> - is there a significant overhead in mapping the Azure API onto Skia?

Significant is hard to define here, personally I'm convinced you could devise a benchmark that shows the mapping overhead just by pushing on the painful points of the mapping. I think and hope the overhead will not be large for 'general' rendering. But it is hard to be sure as long as it isn't fully implemented yet.

Bas

David Mandelin

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Sep 9, 2011, 2:36:24 PM9/9/11
to dev-pl...@lists.mozilla.org, Bas Schouten
On 9/9/2011 10:30 AM, Bas Schouten wrote:
> HI, I'll try and answer some questions here according to my personal ideas as best I can.
>
> ----- Original Message -----
>> From: "Benoit Jacob" <jacob.b...@gmail.com>
>> To: "Bas Schouten" <bsch...@mozilla.com>
>> Cc: dev-pl...@lists.mozilla.org
>> Sent: Friday, September 9, 2011 12:27:02 PM
>> Subject: Re: Mobile Gfx Performance
>> Can't we have it both ways? First do the skia backend, which as you
>> said could be done quickly and gives immediate benefits; then start
>> working on option 2 (Emerald) or 3.
>
> Yes, this was in no way meant as an 'exclusive or' list.

To me, #2 is most appealing, then #3, then #1, because that's the order
from biggest win to smallest. And that is also the order from longest
time-to-completion to shortest. So I could imagine us just trying #2,
then if that doesn't work, #3, then if that doesn't work, #1. But if we
just did the dumb thing of carrying each one all the way through, that's
up to 20 months all told, which seems too long.

- Can we 'fail fast' on either #2 or #3? Say, for Emerald, how long
would it take to prove/disprove whether it can beat Skia or D2D?

- Can we do experiments that might take a week or a few weeks to get
more information about which is most likely to turn out best?

>> A couple of questions about Skia:
>> - can it target D3D? D3D10? or only GL. (And then D3D via ANGLE).
>
> I believe the latter, but I might be wrong. A lthough I wouldn't be surprised if for performance reasons that would change. At some point they'll likely want to be competitive with Direct2D on windows.
>
>> - would it be a reasonable "option 1.5" to contribute directly to
>> Skia, in the same way as we've been doing for Cairo?
>
> Of course this is an options, and I do believe we should, even in the case of also pursuing options 2/3, contribute to Skia where we can. So essentially this 'is' option 1. There's a number of reasons why I wouldn't want to invest like we would in Emerald this way:
>
> - Skia is controlled by Google. We do not have control over its priorities, API, etc. One reason for the Azure project is to gain this control.
> - I don't think Skia is the 'optimal' API for a hardware accelerated 2D renderer. For Azure we had an opportunity to start from scratch, we took a close look at different APIs like Direct2D, Skia and Cairo and made choices for Azure making it (what we believe to be) the optimalAPI for the future.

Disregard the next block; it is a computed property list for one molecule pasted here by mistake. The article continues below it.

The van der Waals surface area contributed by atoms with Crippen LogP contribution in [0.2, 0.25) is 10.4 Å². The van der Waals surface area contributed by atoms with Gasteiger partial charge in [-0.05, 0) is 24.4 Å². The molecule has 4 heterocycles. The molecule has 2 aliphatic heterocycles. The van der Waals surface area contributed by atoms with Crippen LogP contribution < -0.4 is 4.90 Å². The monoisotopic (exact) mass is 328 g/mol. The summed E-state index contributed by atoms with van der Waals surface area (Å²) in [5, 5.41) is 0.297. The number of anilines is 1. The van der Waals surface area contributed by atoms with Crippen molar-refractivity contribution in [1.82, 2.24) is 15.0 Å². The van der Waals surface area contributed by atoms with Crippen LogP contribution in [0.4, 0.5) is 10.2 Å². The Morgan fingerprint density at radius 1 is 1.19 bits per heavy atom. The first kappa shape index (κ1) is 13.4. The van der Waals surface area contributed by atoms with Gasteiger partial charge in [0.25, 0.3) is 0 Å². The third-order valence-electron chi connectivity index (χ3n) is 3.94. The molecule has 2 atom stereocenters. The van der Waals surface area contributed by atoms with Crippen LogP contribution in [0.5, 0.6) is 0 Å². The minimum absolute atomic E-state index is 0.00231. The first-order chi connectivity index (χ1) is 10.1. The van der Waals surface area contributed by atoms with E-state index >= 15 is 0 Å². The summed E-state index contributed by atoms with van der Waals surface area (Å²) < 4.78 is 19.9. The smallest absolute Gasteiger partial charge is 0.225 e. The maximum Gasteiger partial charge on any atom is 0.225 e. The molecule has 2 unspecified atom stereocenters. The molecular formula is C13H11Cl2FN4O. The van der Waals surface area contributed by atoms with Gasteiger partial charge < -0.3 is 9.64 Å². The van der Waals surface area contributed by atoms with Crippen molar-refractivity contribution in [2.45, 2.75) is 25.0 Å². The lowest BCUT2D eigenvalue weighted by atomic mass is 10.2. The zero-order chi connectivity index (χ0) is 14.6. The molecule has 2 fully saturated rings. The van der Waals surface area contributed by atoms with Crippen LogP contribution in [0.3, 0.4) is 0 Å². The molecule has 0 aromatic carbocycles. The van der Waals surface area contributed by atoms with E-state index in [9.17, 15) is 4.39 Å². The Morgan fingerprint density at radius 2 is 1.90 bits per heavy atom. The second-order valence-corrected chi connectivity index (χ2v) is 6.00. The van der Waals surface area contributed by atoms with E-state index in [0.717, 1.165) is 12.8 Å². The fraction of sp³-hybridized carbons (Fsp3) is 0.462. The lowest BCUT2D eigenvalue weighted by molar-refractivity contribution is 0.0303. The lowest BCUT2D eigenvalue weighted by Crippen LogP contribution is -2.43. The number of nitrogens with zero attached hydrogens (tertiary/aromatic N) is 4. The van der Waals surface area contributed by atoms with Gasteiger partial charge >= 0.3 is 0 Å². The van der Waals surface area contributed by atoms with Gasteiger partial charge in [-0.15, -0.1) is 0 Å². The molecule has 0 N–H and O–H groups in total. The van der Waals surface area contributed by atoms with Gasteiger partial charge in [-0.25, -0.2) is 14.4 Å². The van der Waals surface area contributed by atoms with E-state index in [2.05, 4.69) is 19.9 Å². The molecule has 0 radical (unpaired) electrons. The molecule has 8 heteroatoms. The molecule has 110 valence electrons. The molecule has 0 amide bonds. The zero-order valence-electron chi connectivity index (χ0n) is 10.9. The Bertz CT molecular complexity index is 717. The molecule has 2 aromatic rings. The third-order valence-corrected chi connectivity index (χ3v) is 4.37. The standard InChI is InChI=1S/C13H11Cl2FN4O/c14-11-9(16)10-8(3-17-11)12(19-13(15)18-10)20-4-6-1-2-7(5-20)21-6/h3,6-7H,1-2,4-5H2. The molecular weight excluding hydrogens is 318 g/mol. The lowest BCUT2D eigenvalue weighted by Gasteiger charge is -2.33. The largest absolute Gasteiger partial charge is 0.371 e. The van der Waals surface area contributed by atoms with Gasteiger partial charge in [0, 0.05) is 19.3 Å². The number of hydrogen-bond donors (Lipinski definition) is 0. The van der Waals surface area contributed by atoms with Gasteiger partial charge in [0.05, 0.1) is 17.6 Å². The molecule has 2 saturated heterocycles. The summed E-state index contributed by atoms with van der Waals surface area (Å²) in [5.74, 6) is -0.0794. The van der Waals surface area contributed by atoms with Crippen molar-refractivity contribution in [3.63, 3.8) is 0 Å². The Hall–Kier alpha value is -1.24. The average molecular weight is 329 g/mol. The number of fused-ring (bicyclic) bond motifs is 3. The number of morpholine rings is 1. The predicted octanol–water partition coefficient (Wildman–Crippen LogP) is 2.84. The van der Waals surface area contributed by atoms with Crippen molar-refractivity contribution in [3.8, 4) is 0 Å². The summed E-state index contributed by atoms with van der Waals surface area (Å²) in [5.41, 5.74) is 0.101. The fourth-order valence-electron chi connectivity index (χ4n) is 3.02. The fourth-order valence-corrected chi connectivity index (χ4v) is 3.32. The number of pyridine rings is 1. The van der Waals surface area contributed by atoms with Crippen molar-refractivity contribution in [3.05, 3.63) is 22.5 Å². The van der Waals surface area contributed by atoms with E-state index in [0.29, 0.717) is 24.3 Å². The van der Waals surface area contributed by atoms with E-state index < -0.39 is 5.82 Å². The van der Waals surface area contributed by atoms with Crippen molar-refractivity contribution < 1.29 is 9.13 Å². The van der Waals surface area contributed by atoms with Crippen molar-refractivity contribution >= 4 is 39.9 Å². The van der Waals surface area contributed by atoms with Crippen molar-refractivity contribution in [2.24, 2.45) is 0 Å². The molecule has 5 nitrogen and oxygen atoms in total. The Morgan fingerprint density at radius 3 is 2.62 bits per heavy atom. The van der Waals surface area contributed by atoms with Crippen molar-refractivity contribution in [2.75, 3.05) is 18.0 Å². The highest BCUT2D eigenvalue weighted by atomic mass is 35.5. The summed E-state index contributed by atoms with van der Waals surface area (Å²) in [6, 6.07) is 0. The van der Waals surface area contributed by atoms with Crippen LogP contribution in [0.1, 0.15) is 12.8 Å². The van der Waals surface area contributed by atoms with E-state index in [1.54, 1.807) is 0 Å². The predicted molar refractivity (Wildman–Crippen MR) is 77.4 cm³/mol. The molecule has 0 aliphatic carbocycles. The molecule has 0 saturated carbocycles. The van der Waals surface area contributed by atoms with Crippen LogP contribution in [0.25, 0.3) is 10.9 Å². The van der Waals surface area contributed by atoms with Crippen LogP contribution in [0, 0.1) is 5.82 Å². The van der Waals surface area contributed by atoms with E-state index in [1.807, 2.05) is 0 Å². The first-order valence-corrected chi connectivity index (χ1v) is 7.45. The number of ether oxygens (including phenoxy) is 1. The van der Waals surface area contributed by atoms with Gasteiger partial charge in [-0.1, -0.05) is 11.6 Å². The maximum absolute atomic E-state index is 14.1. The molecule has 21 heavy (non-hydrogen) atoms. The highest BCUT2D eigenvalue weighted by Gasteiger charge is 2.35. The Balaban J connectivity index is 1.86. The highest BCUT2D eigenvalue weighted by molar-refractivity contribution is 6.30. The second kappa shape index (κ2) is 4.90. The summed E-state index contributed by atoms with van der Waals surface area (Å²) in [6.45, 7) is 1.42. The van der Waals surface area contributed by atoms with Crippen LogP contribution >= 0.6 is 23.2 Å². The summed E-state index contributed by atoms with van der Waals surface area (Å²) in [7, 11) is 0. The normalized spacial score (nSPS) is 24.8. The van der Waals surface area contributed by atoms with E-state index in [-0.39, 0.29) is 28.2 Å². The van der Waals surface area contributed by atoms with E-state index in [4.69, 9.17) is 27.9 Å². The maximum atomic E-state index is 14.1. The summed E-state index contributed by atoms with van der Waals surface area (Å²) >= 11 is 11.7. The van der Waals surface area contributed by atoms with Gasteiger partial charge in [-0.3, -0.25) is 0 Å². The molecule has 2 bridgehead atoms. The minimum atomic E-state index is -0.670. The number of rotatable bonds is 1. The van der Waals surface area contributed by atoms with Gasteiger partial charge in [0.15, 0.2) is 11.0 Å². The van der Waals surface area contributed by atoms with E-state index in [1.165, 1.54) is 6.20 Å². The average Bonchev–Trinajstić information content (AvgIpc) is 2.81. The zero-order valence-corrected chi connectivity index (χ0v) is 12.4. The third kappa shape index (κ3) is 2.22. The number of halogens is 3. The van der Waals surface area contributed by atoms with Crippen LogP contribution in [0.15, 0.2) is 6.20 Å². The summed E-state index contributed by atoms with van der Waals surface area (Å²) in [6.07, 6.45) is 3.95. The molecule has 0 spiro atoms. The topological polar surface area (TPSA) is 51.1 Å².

> - It doesn't give us an ability to innovate and do something 'better' than the competition. Essentially all the advantages and disadvantages listed in Option 1 still apply.
>
> Similarly of course, for JS we could use V8, and instead of gecko use Webkit. But in the end that's not what's going to bring innovation and competition to the browser market. I think healthy competition in this field will in the end make all browsers better! Just like IE9 has pushed us and other vendors to ramp up on graphics performance through Direct2D. Obviously this is just my personal opinion.

All good points. We have a little experience with this last year in JS.

- We borrowed the assembler from Nitro (JSC (WebKit)) to use in JM.
We're very happy with that decision--it totally did the job and saved us
a lot of work. We're currently planning to use it in IM, although we
will probably change it more this time.

- To get more regex compilation, instead of building our own, we took
the Yarr regex engine from JSC. I think that was also the right thing to
do, but it hasn't brought about the same level of happiness as the
assembler. The good: Personally, I've not yet been convinced that
compiling JS regexes is all that important in the real world, so I'm not
excited about having someone go off and spend the time to build a whole
regex compiler and advance the state of the art there. Also, we get to
share the work of finding and fixing crashes and security bugs with
Apple, which is nice. The less good: it's a pretty big, complicated code
base, and no one here is terribly interested in living inside Yarr and
becoming a big-time contributor. So, we're kind of dependent on Apple there.

Mapping this back to your points:

- We didn't care to innovate in assemblers (because there's not much to
do) or regex compilers (because we don't see great value to the web), so
we didn't need or want to build our own. Mobile graphics seems very
different: an area ripe for innovation.

- We did need to change the assembler APIs somewhat for JM. We didn't
try to upstream those changes because they were fairly small and we
didn't expect Apple to be interested. We will probably want to change
them more for IM. We might want to upstream those, but if Apple doesn't
want them, we're OK with that. It seems like you have a similar
situation with Skia, where your desire to change the APIs is probably
stronger than your desire to upstream everything.

- With Yarr, having a code base largely controlled by Apple and without
much involvement from our engineers is definitely limiting, but livable,
because awesome regex technology isn't a priority for us. With the
assembler, not so much, just because assemblers are such a simple,